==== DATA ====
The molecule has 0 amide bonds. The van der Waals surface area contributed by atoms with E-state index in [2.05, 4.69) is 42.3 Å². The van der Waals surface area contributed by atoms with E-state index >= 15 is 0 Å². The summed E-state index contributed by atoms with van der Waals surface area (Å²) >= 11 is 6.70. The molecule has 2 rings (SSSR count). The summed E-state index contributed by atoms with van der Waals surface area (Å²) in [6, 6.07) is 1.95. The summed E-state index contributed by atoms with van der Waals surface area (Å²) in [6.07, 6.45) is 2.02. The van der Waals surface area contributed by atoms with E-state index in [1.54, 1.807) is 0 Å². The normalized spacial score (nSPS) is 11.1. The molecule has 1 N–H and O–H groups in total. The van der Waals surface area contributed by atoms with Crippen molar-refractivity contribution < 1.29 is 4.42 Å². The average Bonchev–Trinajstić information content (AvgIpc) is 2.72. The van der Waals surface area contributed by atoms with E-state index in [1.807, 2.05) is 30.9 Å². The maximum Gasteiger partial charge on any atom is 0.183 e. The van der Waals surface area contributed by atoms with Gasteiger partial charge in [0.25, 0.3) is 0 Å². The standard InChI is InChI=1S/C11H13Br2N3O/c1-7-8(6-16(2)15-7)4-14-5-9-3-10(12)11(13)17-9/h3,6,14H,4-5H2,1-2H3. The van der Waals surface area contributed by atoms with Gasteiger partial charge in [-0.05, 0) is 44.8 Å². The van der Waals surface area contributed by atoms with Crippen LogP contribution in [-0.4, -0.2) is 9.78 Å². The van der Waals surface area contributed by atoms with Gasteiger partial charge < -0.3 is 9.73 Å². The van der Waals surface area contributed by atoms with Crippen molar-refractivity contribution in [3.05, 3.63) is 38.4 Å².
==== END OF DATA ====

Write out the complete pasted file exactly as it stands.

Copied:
The molecule has 0 amide bonds. The van der Waals surface area contributed by atoms with E-state index in [2.05, 4.69) is 42.3 Å². The van der Waals surface area contributed by atoms with E-state index >= 15 is 0 Å². The summed E-state index contributed by atoms with van der Waals surface area (Å²) >= 11 is 6.70. The molecule has 2 rings (SSSR count). The summed E-state index contributed by atoms with van der Waals surface area (Å²) in [6, 6.07) is 1.95. The summed E-state index contributed by atoms with van der Waals surface area (Å²) in [6.07, 6.45) is 2.02. The van der Waals surface area contributed by atoms with E-state index in [1.54, 1.807) is 0 Å². The normalized spacial score (nSPS) is 11.1. The molecule has 1 N–H and O–H groups in total. The van der Waals surface area contributed by atoms with Crippen molar-refractivity contribution < 1.29 is 4.42 Å². The average Bonchev–Trinajstić information content (AvgIpc) is 2.72. The van der Waals surface area contributed by atoms with E-state index in [1.807, 2.05) is 30.9 Å². The maximum Gasteiger partial charge on any atom is 0.183 e. The van der Waals surface area contributed by atoms with Gasteiger partial charge in [0.25, 0.3) is 0 Å². The standard InChI is InChI=1S/C11H13Br2N3O/c1-7-8(6-16(2)15-7)4-14-5-9-3-10(12)11(13)17-9/h3,6,14H,4-5H2,1-2H3. The van der Waals surface area contributed by atoms with Gasteiger partial charge in [-0.05, 0) is 44.8 Å². The van der Waals surface area contributed by atoms with Crippen LogP contribution in [-0.4, -0.2) is 9.78 Å². The van der Waals surface area contributed by atoms with Gasteiger partial charge < -0.3 is 9.73 Å². The van der Waals surface area contributed by atoms with Crippen molar-refractivity contribution in [3.05, 3.63) is 38.4 Å².